The implementation in a short period of time of new additional activities requested by the stakeholders, such as training for judges on the application of the European Convention of Human Rights (ECHR) and the case law of the European Court of Human Rights (ECtHR), as well as the organisation of a conference on judicial education, proved to be viable and successful for promoting European human rights standards and their domestic application by legal professionals. The project managed to bring together, for the first time under the same umbrella, the key stakeholders: the Academy of Judges and the Academy of Prosecutors. This has resulted in their dialogue and improved co-operation.
As a tool of Alternative Dispute Resolution (ADR), mediation was included by the project on the map for Ukrainian citizens and authorities. Mediation was successfully introduced in four pilot courts around the country (Bila Tzerkva City Court of Kyiv Region, Vinnitsa Circuit Administrative Court, Appeal Administrative Court of Donetsk Region and Ivano-Frankivsk City Court) as a means for decreasing the number of cases in the courts, as well as strengthening the judicial efficiency. The project organised in-depth training on mediation focusing on skills and tools for judges to carry out mediation in cases assigned to them. Mediation has proved to be an important indicator of the project’s success.
The Local Area Networks (LANs) and the Virtual Private Networks (VPNs) in the courts of Ukraine have been key initiatives under the project. On the one hand, the purchased LAN equipment resulted in establishment of necessary internal networks in all courts of general jurisdiction throughout Ukraine. Such infrastructure was necessary for the subsequent mass computerisation of the courts. On the other hand, the VPNs aimed at providing remote offices with a secure access to their organisational networks. Thus, the beneficiaries have been provided with necessary equipment to establish a proper link between the central judicial authorities and local courts.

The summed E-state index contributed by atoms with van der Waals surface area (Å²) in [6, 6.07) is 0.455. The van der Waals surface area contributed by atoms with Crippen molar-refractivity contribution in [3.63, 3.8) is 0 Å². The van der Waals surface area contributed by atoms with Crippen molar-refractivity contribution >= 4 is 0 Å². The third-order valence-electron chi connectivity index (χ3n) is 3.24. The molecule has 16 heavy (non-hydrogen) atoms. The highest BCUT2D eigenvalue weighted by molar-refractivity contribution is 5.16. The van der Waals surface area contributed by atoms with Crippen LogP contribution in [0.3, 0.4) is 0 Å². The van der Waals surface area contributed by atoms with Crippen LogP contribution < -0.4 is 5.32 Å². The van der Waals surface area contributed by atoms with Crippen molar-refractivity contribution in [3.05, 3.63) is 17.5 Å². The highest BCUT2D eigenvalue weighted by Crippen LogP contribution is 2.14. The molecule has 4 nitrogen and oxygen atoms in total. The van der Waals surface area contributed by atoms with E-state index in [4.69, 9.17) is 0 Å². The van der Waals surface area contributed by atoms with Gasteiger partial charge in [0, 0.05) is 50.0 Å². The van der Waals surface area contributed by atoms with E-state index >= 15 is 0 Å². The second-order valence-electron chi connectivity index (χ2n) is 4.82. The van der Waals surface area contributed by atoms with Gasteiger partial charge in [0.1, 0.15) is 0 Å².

During 2010, capacity building for the main beneficiaries of the project continued to be a priority within the framework of all project objectives. The Project Team assisted them through institutional support to overcome differences and to facilitate a dialogue. It also enhanced networking and the exchange of information through participating in conferences, seminars and training activities organised by other donors.
2011 will be the last year of implementation of this challenging project. It will be important to ensure that the legislative reforms adopted in 2010 are effectively implemented and that Ukraine continues to benefit of the CoE experience in promoting support to its member states so that they can achieve an independent, efficient and transparent judiciary. Focus will be put on reinforcing the national capacities for the reform of the judicial system, and in particular supporting the Academy of Prosecutors and the future National School of Judges through series of targeted activities including improvement of the regulatory frameworks for their functioning.